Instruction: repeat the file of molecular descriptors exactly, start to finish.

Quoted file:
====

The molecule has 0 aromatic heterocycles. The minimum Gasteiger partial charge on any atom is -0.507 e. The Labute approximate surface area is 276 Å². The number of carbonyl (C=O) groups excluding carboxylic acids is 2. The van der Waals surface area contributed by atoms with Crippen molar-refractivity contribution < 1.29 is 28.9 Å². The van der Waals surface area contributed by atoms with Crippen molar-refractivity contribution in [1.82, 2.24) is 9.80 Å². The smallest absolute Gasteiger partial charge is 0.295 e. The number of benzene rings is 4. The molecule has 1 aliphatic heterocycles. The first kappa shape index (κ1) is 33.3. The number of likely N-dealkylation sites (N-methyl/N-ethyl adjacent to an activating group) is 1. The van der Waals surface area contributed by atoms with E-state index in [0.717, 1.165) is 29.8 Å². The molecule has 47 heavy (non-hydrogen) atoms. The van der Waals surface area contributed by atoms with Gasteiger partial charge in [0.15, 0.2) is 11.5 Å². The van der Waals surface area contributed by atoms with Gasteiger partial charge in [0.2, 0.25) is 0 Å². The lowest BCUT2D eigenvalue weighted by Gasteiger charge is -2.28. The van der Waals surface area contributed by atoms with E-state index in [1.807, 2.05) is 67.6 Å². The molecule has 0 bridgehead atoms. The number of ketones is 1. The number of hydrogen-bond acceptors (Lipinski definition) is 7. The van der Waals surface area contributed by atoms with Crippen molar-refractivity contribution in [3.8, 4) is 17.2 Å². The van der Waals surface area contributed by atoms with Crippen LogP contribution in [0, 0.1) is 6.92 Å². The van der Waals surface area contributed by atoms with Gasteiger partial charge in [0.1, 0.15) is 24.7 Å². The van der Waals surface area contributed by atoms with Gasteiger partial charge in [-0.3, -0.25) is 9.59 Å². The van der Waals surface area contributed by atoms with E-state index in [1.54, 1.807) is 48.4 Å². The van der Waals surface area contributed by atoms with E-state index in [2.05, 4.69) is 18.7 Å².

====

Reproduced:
The molecule has 0 aromatic heterocycles. The minimum Gasteiger partial charge on any atom is -0.507 e. The Labute approximate surface area is 276 Å². The number of carbonyl (C=O) groups excluding carboxylic acids is 2. The van der Waals surface area contributed by atoms with Crippen molar-refractivity contribution < 1.29 is 28.9 Å². The van der Waals surface area contributed by atoms with Crippen molar-refractivity contribution in [1.82, 2.24) is 9.80 Å². The smallest absolute Gasteiger partial charge is 0.295 e. The number of benzene rings is 4. The molecule has 1 aliphatic heterocycles. The first kappa shape index (κ1) is 33.3. The number of likely N-dealkylation sites (N-methyl/N-ethyl adjacent to an activating group) is 1. The van der Waals surface area contributed by atoms with E-state index in [0.717, 1.165) is 29.8 Å². The molecule has 47 heavy (non-hydrogen) atoms. The van der Waals surface area contributed by atoms with Gasteiger partial charge in [0.15, 0.2) is 11.5 Å². The van der Waals surface area contributed by atoms with Gasteiger partial charge in [0.2, 0.25) is 0 Å². The lowest BCUT2D eigenvalue weighted by Gasteiger charge is -2.28. The van der Waals surface area contributed by atoms with E-state index in [1.807, 2.05) is 67.6 Å². The molecule has 0 bridgehead atoms. The number of ketones is 1. The number of hydrogen-bond acceptors (Lipinski definition) is 7. The van der Waals surface area contributed by atoms with Crippen molar-refractivity contribution in [3.8, 4) is 17.2 Å². The van der Waals surface area contributed by atoms with Crippen LogP contribution in [0, 0.1) is 6.92 Å². The van der Waals surface area contributed by atoms with Gasteiger partial charge in [0.1, 0.15) is 24.7 Å². The van der Waals surface area contributed by atoms with Gasteiger partial charge in [-0.3, -0.25) is 9.59 Å². The van der Waals surface area contributed by atoms with E-state index in [1.54, 1.807) is 48.4 Å². The van der Waals surface area contributed by atoms with E-state index in [2.05, 4.69) is 18.7 Å².